Look, I'm all for exploring our options in terms of non-fossil fuel-based energy sources. I'm waiting for the day when Home Depot and Lowes start selling photovoltaic cells that you can mount on your roof. However, I steadfastly refuse to blindly advocate this "Green Everything" agenda because it has distinct limitations. For starters, it seeks to have everything be powered by electricity. I'm sorry, but internal combustion engines just do somethings better than electric motors, such as work without wires. Not to mention that I like to cook over flame, not electrical coils.

Of course, since this is politics, I'm also curious to know who stands to benefit from Obama's energy policy?. For those who do not know, I don't buy this "global warming" crap for a minute. (More on that in another blog entry.) So, when I hear all of the comments about needing to adopt a more environmentally friendly energy approach, it really makes me want to ask "who's going to gain from all this?". The knee-jerk reaction is that it will help save the planet. Sorry, but in America, altruistic movements (like saving the planet) do not gain this much traction without there being a chance for financial gain somewhere.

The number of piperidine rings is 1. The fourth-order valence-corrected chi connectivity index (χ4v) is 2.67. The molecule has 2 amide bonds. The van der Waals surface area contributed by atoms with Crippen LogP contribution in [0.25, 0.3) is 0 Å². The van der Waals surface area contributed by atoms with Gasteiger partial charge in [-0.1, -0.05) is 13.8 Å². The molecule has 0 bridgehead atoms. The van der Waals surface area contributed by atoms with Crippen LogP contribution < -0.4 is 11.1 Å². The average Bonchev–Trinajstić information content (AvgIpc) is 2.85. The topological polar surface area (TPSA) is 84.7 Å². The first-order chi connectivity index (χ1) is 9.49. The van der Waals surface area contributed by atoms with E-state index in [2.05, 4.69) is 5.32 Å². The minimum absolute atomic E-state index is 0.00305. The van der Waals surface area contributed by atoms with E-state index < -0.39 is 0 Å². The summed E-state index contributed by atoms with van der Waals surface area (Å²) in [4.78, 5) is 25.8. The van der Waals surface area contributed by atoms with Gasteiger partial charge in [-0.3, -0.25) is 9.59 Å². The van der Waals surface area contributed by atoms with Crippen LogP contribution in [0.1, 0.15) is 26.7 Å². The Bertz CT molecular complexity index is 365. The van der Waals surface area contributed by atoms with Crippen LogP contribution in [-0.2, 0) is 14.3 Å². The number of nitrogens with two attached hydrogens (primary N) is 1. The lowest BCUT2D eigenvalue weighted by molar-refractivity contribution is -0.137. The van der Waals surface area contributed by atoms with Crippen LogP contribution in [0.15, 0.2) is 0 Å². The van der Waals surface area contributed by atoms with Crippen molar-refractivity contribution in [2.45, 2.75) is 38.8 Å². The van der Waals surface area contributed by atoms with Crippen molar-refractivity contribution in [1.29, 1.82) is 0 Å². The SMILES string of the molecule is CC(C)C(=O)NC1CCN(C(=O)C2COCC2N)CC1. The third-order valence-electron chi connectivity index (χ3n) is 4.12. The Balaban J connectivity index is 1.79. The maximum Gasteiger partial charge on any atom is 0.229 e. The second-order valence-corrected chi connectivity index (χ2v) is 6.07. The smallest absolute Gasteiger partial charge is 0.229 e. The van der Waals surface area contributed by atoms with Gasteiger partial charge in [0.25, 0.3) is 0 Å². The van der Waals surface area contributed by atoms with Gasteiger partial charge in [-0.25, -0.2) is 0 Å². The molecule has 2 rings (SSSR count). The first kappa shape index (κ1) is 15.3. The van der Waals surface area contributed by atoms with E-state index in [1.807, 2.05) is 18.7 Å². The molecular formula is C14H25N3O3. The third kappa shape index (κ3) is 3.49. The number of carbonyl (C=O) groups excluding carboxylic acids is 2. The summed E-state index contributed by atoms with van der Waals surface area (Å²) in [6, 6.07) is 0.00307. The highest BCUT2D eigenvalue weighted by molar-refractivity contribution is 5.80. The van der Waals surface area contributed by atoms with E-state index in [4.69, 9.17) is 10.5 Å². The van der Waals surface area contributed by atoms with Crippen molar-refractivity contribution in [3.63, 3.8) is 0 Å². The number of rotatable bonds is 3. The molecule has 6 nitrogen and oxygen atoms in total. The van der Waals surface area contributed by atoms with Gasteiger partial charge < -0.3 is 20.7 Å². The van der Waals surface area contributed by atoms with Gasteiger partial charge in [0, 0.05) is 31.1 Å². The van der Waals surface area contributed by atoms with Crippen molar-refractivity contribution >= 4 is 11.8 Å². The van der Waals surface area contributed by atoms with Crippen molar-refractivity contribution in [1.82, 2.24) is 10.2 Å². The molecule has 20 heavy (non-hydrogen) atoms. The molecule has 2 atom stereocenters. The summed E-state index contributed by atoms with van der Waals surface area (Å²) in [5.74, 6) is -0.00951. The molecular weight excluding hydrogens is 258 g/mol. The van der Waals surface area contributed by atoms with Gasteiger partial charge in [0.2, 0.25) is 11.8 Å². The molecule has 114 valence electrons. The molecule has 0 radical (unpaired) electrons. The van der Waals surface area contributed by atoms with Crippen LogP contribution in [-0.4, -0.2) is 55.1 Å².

The sad fact is that, if you do the research into a lot of alternative energies, you see that most of the technologies being proposed are being developed by large companies that are not part of the oil industry. Translation: big companies are still going to benefit from this governmental policy, just not the ones who have been benefiting from previous governmental policies. And I'm sure if you followed the money, you could trace those companies to the candidates espousing a green agenda. They're out for green alright, just the old-fashioned kind, not the new kind.

On the whole, I think I'd have a lot more respect for Obama's campaign had they merely sent me a little card that reads "shut up and believe everything we say, you mindless sheep". At least I'd know where I stood.